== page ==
The maps below show the extent of sea ice in the Northern Hemisphere around the North Pole. Select a month and year from the popup menus to compare two maps side-by-side.
- compare the sea ice in March and September for the same year
- compare the sea ice in March for two different years
- compare the sea ice in September for two different years
- explore sea ice extent in the Southern Hemisphere (around Antarctica)
In the Northern Hemisphere (around the North Pole and the Arctic Ocean) the sea ice reaches its maximum extent in early spring, at the end of the long, cold winter. March is usually the month with the most sea ice.
The ice pack melts and breaks up over the summer. September is usually the month with the least amount of sea ice (in the Northern Hemisphere).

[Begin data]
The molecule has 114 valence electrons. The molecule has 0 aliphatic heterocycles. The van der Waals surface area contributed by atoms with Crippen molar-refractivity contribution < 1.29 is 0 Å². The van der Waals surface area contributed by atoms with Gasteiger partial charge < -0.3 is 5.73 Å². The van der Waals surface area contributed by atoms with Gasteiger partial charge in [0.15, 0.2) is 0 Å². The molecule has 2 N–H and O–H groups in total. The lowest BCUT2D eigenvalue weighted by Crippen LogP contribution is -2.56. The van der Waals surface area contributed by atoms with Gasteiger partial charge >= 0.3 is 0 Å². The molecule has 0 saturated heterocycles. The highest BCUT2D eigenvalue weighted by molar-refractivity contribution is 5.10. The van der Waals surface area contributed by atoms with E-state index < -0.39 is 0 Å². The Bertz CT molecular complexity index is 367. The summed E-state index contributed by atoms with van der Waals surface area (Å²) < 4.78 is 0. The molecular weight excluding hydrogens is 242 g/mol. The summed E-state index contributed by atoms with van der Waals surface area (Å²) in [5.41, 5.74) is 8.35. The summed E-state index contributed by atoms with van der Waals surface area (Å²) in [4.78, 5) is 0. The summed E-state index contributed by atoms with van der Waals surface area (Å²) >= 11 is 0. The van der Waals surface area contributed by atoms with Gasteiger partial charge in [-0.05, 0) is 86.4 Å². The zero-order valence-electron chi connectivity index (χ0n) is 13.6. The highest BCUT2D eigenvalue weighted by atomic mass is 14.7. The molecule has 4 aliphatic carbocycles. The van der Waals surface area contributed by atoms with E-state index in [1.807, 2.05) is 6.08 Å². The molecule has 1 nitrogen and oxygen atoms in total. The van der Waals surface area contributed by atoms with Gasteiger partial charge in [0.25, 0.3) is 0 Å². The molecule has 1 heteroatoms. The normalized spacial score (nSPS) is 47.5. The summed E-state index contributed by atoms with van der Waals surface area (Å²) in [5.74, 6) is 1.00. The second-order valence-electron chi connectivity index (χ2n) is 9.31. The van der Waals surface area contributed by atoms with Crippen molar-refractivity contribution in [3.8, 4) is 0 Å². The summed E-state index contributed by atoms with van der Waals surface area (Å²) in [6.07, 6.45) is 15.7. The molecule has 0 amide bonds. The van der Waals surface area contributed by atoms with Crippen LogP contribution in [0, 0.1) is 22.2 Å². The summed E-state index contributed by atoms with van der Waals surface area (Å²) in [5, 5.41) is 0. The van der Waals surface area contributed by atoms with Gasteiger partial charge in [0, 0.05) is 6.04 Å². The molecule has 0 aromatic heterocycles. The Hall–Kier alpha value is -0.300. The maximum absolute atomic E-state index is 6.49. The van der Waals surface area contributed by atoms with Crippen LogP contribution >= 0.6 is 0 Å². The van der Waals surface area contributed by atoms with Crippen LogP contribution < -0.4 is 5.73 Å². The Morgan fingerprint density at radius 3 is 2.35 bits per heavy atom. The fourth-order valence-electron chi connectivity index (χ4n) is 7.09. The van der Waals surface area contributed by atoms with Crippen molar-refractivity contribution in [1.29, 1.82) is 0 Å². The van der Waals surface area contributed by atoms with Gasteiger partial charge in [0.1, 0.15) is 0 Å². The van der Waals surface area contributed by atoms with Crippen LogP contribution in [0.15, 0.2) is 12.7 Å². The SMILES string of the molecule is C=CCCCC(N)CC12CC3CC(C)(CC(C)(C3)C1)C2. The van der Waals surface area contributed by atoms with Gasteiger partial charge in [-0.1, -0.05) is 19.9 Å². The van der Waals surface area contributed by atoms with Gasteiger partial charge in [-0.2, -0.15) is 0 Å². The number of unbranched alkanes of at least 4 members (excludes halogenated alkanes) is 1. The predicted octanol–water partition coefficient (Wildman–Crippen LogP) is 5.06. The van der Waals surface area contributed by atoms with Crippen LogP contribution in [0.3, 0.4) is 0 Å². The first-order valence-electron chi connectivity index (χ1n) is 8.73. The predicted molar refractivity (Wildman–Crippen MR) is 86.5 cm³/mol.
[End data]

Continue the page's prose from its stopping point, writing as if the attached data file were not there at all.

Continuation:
The Northern Hemisphere ice pack is shrinking as a result of climate change. The average rate of decrease in the extent of the ice pack in September between 1979 and 2018 was 12.8% per decade (± 2.3%).
The pink line in the images shows the average (from 1981 to 2010) edge of the ice pack for a particular month.
To extend your learning:
- View three years (2016-2018) of annual changes in sea ice extent in the Northern Hemisphere as an animation.
- Explore predictions that global climate models make about future changes in sea ice extent.
- Go to the NSIDC web site to: